<p>But now, suppose we have a drawing style for graphs with the following properties. First, removing edges or vertices from a drawing should result in another valid drawing. And second, there is a notion of bend points for the drawing, such that the curve complexity of a drawing in this style is the maximum number of bends per edge, and such that replacing a bend point by a degree-two vertex or vice versa also results in a valid drawing. Let F be the family of graphs that can be drawn in this style with no bends. Then if every graph G can be drawn with bounded curve complexity, we can replace the bends in a drawing of G by subdivision points and get a graph in F that has G as a shallow minor, so F is somewhere dense. On the other hand, if F is somewhere dense, we can generate a drawing with bounded curve complexity for any graph G by finding a graph in F that has G as a shallow topological minor, drawing this bigger graph, removing the parts of the drawing that don't correspond to features of G, and turning the subdivision points back into bends. So: the drawing style can represent all graphs, with bounded curve complexity, if and only if its family of bendless graphs is somewhere dense.</p>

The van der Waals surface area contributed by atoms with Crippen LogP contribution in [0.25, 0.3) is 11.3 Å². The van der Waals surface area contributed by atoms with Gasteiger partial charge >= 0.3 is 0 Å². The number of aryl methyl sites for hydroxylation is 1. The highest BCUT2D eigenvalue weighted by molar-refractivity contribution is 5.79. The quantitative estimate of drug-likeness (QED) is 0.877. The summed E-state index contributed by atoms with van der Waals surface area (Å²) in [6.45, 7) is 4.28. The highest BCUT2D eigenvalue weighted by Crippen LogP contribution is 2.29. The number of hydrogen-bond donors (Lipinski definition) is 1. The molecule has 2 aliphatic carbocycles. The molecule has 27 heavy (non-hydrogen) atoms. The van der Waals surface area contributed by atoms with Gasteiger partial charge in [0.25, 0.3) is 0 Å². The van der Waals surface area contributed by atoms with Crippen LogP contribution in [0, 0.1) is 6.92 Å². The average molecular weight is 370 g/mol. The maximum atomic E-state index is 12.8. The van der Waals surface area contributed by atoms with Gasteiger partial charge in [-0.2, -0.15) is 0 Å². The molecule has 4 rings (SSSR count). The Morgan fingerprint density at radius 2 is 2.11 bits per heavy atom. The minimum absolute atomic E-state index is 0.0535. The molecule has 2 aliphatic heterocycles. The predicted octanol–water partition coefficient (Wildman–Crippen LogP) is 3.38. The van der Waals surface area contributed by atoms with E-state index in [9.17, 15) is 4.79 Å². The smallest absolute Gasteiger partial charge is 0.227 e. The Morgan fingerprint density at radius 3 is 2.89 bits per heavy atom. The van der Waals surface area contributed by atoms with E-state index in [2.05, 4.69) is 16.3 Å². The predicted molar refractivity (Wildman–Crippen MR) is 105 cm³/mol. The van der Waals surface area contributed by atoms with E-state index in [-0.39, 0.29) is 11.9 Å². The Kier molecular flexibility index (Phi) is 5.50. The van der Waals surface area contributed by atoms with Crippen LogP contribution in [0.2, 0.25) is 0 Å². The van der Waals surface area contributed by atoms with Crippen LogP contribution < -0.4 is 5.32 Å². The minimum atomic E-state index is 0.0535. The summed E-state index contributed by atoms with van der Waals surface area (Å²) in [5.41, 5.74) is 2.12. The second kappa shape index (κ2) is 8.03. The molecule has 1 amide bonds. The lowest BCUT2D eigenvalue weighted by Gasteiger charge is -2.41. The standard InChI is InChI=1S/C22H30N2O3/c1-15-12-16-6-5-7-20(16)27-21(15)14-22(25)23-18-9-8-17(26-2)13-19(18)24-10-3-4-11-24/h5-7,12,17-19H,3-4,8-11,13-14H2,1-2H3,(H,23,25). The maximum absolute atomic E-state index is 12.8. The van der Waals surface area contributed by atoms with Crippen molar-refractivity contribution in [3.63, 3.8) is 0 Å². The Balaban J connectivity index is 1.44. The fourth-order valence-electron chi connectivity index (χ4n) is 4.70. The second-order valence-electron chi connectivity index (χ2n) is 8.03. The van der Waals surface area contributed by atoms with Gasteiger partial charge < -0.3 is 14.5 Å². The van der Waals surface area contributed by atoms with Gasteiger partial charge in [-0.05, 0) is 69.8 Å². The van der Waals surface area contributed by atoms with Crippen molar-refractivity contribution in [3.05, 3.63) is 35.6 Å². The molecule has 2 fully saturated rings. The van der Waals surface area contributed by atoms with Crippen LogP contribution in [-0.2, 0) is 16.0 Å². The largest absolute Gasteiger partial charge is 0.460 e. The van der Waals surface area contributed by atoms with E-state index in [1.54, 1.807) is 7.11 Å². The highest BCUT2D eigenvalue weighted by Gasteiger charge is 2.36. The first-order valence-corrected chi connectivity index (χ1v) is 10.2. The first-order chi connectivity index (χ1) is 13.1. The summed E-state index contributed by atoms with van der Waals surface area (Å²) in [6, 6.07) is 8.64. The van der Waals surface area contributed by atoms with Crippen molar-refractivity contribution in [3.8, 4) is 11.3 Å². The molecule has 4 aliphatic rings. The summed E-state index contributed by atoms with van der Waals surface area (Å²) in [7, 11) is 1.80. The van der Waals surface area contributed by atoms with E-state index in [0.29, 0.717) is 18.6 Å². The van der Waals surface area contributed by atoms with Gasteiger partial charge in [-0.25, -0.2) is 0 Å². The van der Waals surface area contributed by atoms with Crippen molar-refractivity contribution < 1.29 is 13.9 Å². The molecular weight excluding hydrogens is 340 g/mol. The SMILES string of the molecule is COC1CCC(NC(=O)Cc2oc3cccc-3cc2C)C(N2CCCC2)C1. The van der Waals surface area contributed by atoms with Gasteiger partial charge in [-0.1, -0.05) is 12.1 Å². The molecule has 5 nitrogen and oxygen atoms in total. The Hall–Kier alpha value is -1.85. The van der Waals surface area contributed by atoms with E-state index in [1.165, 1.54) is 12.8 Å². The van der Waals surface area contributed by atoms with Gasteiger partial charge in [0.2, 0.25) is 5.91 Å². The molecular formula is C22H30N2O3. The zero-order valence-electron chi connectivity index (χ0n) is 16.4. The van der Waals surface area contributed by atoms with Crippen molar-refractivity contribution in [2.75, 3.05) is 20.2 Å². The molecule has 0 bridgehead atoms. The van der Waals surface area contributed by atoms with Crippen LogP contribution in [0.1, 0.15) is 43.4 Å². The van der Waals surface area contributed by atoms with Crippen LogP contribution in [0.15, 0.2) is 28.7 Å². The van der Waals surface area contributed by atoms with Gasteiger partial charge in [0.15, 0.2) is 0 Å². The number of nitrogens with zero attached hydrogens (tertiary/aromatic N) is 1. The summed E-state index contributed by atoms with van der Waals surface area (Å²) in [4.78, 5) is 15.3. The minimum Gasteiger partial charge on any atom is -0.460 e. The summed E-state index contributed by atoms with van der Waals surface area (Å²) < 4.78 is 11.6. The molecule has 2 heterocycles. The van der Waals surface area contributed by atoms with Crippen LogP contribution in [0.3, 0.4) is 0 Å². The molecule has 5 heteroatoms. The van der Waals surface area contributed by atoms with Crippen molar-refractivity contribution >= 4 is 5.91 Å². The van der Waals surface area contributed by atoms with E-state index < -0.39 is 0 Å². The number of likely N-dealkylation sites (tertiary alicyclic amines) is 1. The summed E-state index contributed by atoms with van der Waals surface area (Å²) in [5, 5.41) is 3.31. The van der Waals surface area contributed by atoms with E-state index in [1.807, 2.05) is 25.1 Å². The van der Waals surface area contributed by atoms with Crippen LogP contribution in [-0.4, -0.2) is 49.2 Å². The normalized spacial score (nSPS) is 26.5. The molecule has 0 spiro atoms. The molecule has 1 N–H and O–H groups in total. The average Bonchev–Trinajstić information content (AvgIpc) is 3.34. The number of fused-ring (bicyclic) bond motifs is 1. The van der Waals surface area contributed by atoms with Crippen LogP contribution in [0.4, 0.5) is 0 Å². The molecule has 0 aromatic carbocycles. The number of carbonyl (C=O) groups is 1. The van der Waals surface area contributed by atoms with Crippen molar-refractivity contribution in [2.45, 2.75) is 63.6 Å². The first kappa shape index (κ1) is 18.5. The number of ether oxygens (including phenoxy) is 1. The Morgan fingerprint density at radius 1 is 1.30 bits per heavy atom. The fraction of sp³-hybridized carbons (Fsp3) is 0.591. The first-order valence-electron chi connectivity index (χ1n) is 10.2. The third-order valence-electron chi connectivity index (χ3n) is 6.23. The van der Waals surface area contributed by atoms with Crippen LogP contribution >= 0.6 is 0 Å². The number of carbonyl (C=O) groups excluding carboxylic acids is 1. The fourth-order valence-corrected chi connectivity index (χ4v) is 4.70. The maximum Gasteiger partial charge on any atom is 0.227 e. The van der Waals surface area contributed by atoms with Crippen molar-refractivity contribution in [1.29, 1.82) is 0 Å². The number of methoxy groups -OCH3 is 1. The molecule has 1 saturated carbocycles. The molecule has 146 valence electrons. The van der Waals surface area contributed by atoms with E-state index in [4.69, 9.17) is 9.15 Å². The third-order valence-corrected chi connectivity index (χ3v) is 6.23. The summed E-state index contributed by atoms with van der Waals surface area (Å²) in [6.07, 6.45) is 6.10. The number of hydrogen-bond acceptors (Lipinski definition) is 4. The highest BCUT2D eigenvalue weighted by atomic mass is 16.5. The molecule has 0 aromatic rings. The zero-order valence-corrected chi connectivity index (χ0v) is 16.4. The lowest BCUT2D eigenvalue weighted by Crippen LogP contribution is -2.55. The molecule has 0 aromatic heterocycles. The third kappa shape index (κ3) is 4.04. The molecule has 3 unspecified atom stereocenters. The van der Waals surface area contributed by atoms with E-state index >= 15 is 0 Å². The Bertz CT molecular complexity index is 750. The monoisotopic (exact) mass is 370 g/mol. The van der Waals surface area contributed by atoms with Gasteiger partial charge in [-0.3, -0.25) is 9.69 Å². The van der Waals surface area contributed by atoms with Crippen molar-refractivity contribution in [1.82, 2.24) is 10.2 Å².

<p>Let's look again at the two drawing styles we used as examples. Are the bendless RAC graphs somewhere dense? Yes, because we can draw all graphs in RAC style with only three bends. It's been claimed that RAC graphs are closely related to <a href="https://en.wikipedia.org/wiki/1-planar_graph">1-planar graphs</a>, but this shows a big difference between the two classes of graphs. In particular, unlike 1-planar graphs, the bendless RAC graphs do not have <a href="https://en.wikipedia.org/wiki/Planar_separator_theorem">separator theorems</a>, because if they did they would have <a href="https://en.wikipedia.org/wiki/Bounded_expansion">bounded expansion</a>, something that can only be true of nowhere-dense graph families.</p>